NASHVILLE, Tenn. – As Shohei Ohtani continues to deliberate and the wider free-agent market awaits his decision to break from its stasis, it’s worth considering the parallels between the issues before the Toronto Blue Jays this winter and those they faced after the 2014 campaign.
You may remember how back then they were coming off a bitterly disappointing, less-than-the-sum-of-their-parts year. How their roster needed both internal recalibration and external fortification. And how their competitive window was starting to close, with their two most important players, Jose Bautista and Edwin Encarnacion, two seasons away from free agency.
Swap out Bautista and Encarnacion for Vladimir Guerrero Jr. and Bo Bichette and you have an apt description of the current moment, as well, making it relevant to reflect on what happened then when considering what’s happening now.
Because what’s at stake this off-season for the Blue Jays isn’t just the fate of 2024, but the organizational direction for multiple years beyond that, too.
Landing Ohtani, whom they remain in the mix for, would obviously be transformational, but it would also lock in a commitment to the current competitive window to try and fully leverage what’s expected to be the richest contract ever in North American pro sports.
But if Ohtani ends up with the Los Angeles Dodgers or somewhere else, acquiring another talent who legitimately extends their window beyond 2025, after which Guerrero and Bichette become eligible for free agency, will be exceptionally difficult.
And that’s true even if the Blue Jays end up with Juan Soto, which at the current San Diego Padres ask isn’t likely, since he’s a one-year play that is all about maximizing the 2024 opportunity, little else. (And as a Scott Boras client, expect him to hit free agency next year)
Other clear options available in the position-player market outside of Cody Bellinger or bringing back Matt Chapman, who both seem destined to be priced beyond Blue Jays interest, would also be shorter-term fixes that help the 2024-25 window and punt the bigger decisions about this core down the line.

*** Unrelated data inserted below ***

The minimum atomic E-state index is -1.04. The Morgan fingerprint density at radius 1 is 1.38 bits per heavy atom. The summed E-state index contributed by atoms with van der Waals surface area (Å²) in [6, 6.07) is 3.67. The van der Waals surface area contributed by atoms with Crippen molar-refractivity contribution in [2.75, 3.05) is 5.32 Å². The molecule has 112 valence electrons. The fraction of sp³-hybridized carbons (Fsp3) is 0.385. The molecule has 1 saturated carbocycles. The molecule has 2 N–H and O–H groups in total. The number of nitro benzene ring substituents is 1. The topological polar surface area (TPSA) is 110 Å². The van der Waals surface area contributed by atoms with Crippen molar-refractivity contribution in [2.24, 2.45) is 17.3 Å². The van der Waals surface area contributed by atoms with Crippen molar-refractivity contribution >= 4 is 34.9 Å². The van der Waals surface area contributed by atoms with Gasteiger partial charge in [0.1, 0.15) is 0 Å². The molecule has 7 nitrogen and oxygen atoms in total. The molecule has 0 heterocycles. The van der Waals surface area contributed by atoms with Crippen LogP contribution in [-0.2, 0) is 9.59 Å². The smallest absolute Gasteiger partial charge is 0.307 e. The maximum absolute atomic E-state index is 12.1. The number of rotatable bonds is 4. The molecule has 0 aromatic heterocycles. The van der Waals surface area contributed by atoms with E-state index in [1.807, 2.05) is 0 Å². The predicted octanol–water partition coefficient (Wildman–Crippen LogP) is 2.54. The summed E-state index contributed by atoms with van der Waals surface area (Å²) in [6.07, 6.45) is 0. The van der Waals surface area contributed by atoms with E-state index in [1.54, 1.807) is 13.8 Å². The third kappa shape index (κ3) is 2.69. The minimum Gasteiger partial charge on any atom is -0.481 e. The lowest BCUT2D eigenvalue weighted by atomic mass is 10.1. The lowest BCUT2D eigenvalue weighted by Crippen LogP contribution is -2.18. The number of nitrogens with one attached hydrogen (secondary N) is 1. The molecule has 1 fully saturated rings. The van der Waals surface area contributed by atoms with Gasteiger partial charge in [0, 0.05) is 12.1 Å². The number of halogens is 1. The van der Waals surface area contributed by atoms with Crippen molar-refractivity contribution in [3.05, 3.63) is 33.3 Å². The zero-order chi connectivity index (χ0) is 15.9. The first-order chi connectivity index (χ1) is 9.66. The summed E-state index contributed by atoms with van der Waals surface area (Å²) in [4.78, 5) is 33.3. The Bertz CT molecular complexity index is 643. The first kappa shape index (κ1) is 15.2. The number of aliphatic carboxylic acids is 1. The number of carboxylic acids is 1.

Another core player could be added via creative trade, but such deals are incredibly difficult to pull off. An ability to absorb another team’s unwanted money – the way Atlanta did Sunday in taking Marco Gonzales and Evan White from the Seattle Mariners to get Jarred Kelenic for right-handers Jackson Kowar and Cole Phillips – helps, and the Blue Jays have that in their arsenal.
Still, last week when I asked Blue Jays GM Ross Atkins if he saw opportunities to add pieces that extend the club’s window or if they were more focused on pieces that leverage the current core, he acknowledged trying to do both but stressed the here and now.
“We have such an important window that we want to lean into, that we’re spending a lot of time on the urgency of that roster construction, to complement it the best way,” he said.
The Blue Jays, under former GM Alex Anthopoulos during that 2014-2015 off-season, tried to thread the needle on the short and long term, trading Adam Lind for Marco Estrada, signing Russell Martin to an $82-million, five-year contract and acquiring Josh Donaldson.
Yet a massive trade deadline revamp – picking up Troy Tulowitzki, David Price, LaTroy Hawkins, Mark Lowe and Ben Revere – was still needed for them to win the AL East.
How that buildup would have played out had Anthopoulos remained to see it through is impossible to know, but Atkins was able to wring one more post-season from that group in 2016 before Encarnacion left for Cleveland. Bautista remained on a one-year deal in 2017 but was no longer the force he had been while Donaldson, Tulowitzki and Martin, who were meant to serve as the club’s new foundation, were limited by injuries and age.
With Guerrero and Bichette not timing with that core, the 2018-19 rebuild followed, opening the current cycle.
Similarly, the Blue Jays are now facing a gap beyond 2025 unless someone from a group of near-term prospects that includes Ricky Tiedemann, Orelvis Martinez, Addison Barger and Alan Roden, plus just-touched-the-majors Davis Schneider, Spencer Horwitz and Bowden Francis, emerges to bolster the current group.
The pending free agencies of Guerrero and Bichette are much more complicated than those of Bautista and Encarnacion, who hit the open market selling their age 36 and 34 seasons, not their age 27 and 28 seasons. Given the amount of peak ahead of them, re-signing them will come at considerable cost and require the fending off of other suitors.
Subtracting too heavily from their prospect base for a rental like Soto, then, would make winning sustainably even harder, which is why the read here is that the Padres’ price for him would have to drop, or they send additional pieces with more term.
Moving Alek Manoah is similarly fraught, as he has four years of contractual control remaining and even if he merely recovers enough to be a dependable back-of-the-rotation starter, let alone a Cy Young Award finalist, that helps extend the window. That’s no certainty of him doing that, however, which is why there’s a case to be made for condensing that term into immediate impact now, even if the longer-term risks are significant.
Those same principles apply to the Blue Jays’ outlook as a whole.
There is a sizable opportunity at the moment that can’t be squandered. Significant work is needed to capitalize on it in the short term. Maintaining the opportunity is even more complicated in the long term. Ohtani helps solve a lot of issues all at once but if he signs elsewhere, the stakes in other moves for the Blue Jays become much, much higher.